"I know all the tricks," said Mrs. Seneff, 38, as she scurried to her car from the J.C. Penny outlet in Arizona Mills. "Two weeks before Christmas these exact same things are in Toys 'R Us at full price, and it's not just cheap stuff from China."
Welcome to Christmas in Arizona.
Nationwide, analysts say retailers are faring worse than expected because of value-conscious consumers and warm weather. In Arizona, retailers are basking in relatively chilly weather and a red-hot economy. They expect better than average sales in 1998, even as shoppers say they are hunting for bargains.
Seneff's 39-year-old husband said it's taken them almost a month to shop for gifts because of their "frugalness."
Meanwhile, Tina Saya scoured the stores for sale items Tuesday while Vera Jones said she started her Christmas shopping back in February to take advantage of clearance sales.
Paul Sauer, vice president and general manager of Arizona Mills, said sales at the discount outlet mall will be better than expected this year.
"The economic news is just too strong," Sauer said. "I'm a newcomer to the Valley. Here, there's a bright mental attitude and that has impacted sales. People are in a good mood."
Sierra Vista retailers are experiencing the same strong holiday season, said Gary Hill, J.C. Penny store manager. He said sales at his department store will improve by up to six percent over last year.
"We're selling a lot more underwear and basic clothing, sweaters and jackets," he said. "The cold weather came in November and December, while last year it came in October. It's chilly. Even though it's not Ohio or Michigan, it gets them in the mood."
The six Phoenix-area malls owned by Westcor Shopping Centers are seeing a five percent increase in retail sales this holiday season, said Veronica Lovesy, a Westcor representative and marketing director for Scottsdale Fashion Square.
Lovesy said Arizona's cold weather has been spurring brisk sales as people get into the Christmas spirit: a contrast to East Coast retailers who have complained warm weather has sapped their sales.
"I was in New York and it was clear to see it was so warm there. I didn't even need a jacket," she said. "Arizona doesn't depend on outerwear sales so that is not a big part of our business fourth quarter. Other states, that's what they strive on."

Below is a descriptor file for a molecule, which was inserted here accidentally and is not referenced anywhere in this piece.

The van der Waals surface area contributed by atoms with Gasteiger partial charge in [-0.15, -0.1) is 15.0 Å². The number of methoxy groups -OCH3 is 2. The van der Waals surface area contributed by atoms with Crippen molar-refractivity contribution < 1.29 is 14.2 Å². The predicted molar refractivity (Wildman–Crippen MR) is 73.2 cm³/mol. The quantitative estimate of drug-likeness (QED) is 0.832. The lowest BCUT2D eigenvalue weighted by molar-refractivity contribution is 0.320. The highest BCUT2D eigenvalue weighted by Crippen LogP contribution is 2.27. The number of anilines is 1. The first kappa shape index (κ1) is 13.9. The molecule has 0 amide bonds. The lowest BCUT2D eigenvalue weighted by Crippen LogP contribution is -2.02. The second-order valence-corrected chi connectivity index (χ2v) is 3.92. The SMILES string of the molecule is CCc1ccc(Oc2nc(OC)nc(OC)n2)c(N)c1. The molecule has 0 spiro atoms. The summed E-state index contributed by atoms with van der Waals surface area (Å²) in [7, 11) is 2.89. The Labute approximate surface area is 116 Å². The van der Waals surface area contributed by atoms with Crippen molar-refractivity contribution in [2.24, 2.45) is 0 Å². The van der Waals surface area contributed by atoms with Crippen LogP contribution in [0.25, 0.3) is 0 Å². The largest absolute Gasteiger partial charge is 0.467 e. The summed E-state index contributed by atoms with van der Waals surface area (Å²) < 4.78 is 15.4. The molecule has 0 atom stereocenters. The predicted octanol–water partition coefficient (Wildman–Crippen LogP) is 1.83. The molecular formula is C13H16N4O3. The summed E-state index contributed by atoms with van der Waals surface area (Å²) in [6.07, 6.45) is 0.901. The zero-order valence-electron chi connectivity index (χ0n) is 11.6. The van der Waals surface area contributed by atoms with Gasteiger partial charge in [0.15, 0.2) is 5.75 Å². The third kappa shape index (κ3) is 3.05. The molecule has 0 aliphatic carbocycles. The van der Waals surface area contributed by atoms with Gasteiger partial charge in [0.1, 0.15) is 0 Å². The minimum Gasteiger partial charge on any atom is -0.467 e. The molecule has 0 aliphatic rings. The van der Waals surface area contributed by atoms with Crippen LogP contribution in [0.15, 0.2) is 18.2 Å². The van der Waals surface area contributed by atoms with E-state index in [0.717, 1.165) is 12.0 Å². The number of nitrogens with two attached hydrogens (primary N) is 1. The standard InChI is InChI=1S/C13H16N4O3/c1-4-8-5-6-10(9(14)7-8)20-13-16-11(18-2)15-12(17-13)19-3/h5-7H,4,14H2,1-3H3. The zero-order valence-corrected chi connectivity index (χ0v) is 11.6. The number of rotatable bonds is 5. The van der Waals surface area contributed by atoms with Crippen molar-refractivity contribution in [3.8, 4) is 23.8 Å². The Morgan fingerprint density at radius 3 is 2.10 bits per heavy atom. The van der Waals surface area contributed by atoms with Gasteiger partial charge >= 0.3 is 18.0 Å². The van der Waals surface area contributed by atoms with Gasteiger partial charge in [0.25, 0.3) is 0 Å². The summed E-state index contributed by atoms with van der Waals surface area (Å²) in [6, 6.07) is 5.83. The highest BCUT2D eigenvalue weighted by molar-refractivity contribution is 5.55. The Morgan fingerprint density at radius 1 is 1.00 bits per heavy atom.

Holiday sales at the Tucson Mall are expected to increase 10 percent over last year, and gift certificate purchases have gone up by 50 percent, said Vicki Duncan, Tucson Mall marketing director.
"I think (sales) started a little slow with Thanksgiving weekend, primarily because the weather was unseasonably warm. That probably prompted people to stay away," she said. "Since then it's gotte a lot stronger."
Susan Hibler, who was at Fashion Square Tuesday morning, said she never shops as early as the day after Thanksgiving.
"I will not shop the weekend of Thanksgiving. That one I think is absolutely bizarre," she said. "Usually we go out Christmas Eve just because it's funny. It wouldn't be right if it's not partly insane."
Lovesy said more people like Hibler waited later in the holiday season to do their shopping. She expects sales to be strong the last 12 hours before Christmas, the time when many men hit the malls.
"We do expect all the men on Christmas Eve. That's their special day," she said.
Count Bill Seneff in. He said his wife never tells him what she wants for Christmas, which forces him to wait until the last minute.
"It takes that long to decide to know what you're going to buy. You wait in anticipation that she's going to tell you," he said as he left Arizona Mills with his wife Tuesday.
Mario Saya, a father of four, rested Tuesday mid-afternoon on a wooden bench surrounded by bags of sneakers at Arizona Mills. He said it was his first time Christmas shopping with his wife, Tina.
"I'm an inside person. I'd rather stay home," said Mario, 28. "I'm ready to go home and take a nap."
By Amanda Riddle